One would think Notre Dame fans would be ecstatic after a 3-1 start to the season. And, many are ecstatic. Borderline giddy. But, there is an unsatisfied segment (myself included) of the Irish nation that takes a hard look at the first four games of the season, and feels a bit unsettled. Downright concerned. After all, despite an impressive showing offensively in Seattle, at times Washington gutted our defense like a Halibut at the fish market. This was, by the way, the same Washington team that struggled to move the ball against Air Force and lost by nearly 40 to Cal at home.
While many of us looked at the “Ty Bowl” as an opportunity to put the past behind us, and get some questions about our team answered, I walked away more confused than I was before. Why couldn’t this team put it all together and pound someone into oblivion? Why couldn’t Notre Dame overcome an emotional loss and take care of business on both sides of the ball? Was the defensive performance in the Pitt and Michigan games an anomaly? Will our special teams ever log an impressive performance?
After the game I couldn’t help but feel that I was still looking (more like hoping) for that perfect game.
The good news is our offensive performance this past Saturday, despite settling for field goals on several drives, was one of our most consistent and impressive (even more so than the Pitt game, in my opinion). After a slow start in the first half, the Irish came out in the second and exploded to score twenty-four points. Notre Dame totaled 560 yards of offense, and delivered a balanced effort on 327 yards passing and 233 yards rushing. Frankly, I’ll take that kind of out put every week, especially Quinn’s individual performance (25-37, 1 TD and no INT). As Weis alluded to in his press conference, it seems Quinn is certainly learning to effectively manage a game. And, that is great news.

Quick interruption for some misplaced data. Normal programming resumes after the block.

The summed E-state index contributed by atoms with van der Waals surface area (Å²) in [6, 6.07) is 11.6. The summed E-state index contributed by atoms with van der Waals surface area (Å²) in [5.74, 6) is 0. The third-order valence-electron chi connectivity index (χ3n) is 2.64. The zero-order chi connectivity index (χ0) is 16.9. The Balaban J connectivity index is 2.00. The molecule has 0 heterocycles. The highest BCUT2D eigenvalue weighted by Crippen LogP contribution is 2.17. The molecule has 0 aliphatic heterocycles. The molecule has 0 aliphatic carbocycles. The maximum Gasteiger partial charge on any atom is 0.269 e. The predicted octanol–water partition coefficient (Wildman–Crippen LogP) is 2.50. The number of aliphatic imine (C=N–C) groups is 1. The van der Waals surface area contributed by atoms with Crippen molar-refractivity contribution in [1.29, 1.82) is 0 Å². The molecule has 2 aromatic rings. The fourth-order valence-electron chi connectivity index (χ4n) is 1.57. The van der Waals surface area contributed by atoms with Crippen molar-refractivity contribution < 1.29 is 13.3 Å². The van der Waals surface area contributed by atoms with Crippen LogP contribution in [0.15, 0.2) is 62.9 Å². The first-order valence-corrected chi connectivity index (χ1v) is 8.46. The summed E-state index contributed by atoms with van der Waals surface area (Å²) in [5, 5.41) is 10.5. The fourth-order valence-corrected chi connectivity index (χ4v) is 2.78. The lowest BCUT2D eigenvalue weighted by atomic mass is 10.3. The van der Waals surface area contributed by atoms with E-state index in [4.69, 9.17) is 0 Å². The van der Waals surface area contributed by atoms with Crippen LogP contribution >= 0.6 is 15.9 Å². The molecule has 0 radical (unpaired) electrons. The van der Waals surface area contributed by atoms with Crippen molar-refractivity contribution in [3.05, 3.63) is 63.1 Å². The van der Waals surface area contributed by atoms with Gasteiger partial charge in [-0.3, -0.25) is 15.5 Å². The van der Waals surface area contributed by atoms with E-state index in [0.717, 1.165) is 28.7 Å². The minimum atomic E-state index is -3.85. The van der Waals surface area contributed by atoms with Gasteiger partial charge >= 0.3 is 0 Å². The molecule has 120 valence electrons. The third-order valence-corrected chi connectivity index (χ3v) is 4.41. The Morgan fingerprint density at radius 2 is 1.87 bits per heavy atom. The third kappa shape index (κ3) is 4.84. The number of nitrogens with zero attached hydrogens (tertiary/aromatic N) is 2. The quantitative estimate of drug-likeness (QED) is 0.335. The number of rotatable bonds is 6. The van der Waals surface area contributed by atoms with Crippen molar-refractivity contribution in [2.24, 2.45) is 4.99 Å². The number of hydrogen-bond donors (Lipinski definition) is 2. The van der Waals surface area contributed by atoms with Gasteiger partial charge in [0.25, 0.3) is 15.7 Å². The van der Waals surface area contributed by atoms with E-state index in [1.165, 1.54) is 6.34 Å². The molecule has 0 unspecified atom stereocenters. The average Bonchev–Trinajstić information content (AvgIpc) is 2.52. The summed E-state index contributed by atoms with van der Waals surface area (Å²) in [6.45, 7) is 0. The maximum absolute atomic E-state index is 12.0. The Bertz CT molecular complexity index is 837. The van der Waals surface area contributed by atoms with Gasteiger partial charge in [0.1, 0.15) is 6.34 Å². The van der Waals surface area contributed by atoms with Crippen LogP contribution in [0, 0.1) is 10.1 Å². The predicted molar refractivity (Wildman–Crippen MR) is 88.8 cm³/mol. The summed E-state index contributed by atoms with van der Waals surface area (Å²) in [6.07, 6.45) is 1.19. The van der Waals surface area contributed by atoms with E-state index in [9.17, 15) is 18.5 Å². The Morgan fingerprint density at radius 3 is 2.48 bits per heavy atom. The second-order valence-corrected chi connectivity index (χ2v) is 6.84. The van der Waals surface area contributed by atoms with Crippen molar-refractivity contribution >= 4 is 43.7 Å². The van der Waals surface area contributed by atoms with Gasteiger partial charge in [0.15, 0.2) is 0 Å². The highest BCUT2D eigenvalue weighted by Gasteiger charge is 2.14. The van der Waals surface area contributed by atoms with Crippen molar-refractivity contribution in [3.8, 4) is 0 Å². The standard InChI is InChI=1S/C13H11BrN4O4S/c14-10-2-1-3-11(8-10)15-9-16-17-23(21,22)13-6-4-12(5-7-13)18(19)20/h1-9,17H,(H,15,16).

On the down side, the defense seemed to think it was nappy time until Washington got in the red zone, and special teams were hit and miss. Thanks to some turnovers, and poor execution, the Huskies failed to score points, but moved the ball in impressive fashion. UW had drives of 70, 77, and 70 yards for scores (17 points), but fortunately for Notre Dame, drives of 88, 71, and 45 were stopped cold by miscues (the Vicious Animals also could not convert an impressive trick play). Had the Huskies been able to finish those two long drives, we have a closer game (but ultimately, does Washington win this contest? Highly doubt it). Special teams errors cost us a field goal and an extra point (while they were solid in other areas).
Still, while I feel compelled to nit pick, and point out that this game could have been closer, I remind myself that football is about not making costly mistakes. UW had 3 turnovers. Notre Dame had none. Often, that simple stat can mean the difference between a blow out and a squeaker (and Notre Dame, at one point, was leading 30-3).
And, this is not the same UW team we beat so handily in 2004. Tim Lappano had an excellent game plan on offense, and Isaiah Stanback looks improved from earlier in the season. Washington’s defense is still unspectacular, but does have a disruptive corps of linebackers.
So, what does the Washington game mean for Purdue? While our offense probably gained some confidence, our defense must be wondering what a better team will do to exploit their weaknesses. What Irish defense will show up in West Lafayette, anyway? The one that held Michigan and Chad Henne in check, or the one that made Drew Stanton a Heisman candidate? It’s hard to say. At this point, there really is no precedent for anything other than a solid offensive performance.
Still, this is a game the Irish should win. While I respect the talent that Purdue has, and their staff, if Notre Dame arrives in West Lafayette ready to play their best, they simply don’t lose to this team. Weis and Co., like they did last week in Seattle, will most likely try to make Purdue one-dimensional (forcing the Boilermakers to pass the ball heavily). Unlike last season, when Purdue has Kyle Orton, I don’t think Brandon Kirsch is capable of making the Irish pay. After putting up healthy numbers against Akron in the season opener, Kirsch struggled mightily against Arizona and Minnesota (not exactly defensive juggernauts). Judging by his anemic out put this season as a full time starter, 44-84, 4 TD, 3 INT (down significantly from last season when was filling in and had a better supporting cast), I really think Brandon is a year away from having an Orton type effect for Purdue.
Like practicing well the week before a game, a team needs to put together a few solid efforts prior to a big game. So far, it seems the defense has slid, while the offense has soared (especially last week, with a four quarter effort). This would be a great week for the defense to get caught up.
In the end, there might still be questions at this point (most of them on defense), but at least the jury is not out on this Irish team. I think the Irish pull it all together, giving a solid effort on both sides of the ball, and give the Trojans something to think about.
At this point, I’ve decided to stop caring how the Irish do it.
I’ll just take a win.
Notre Dame 33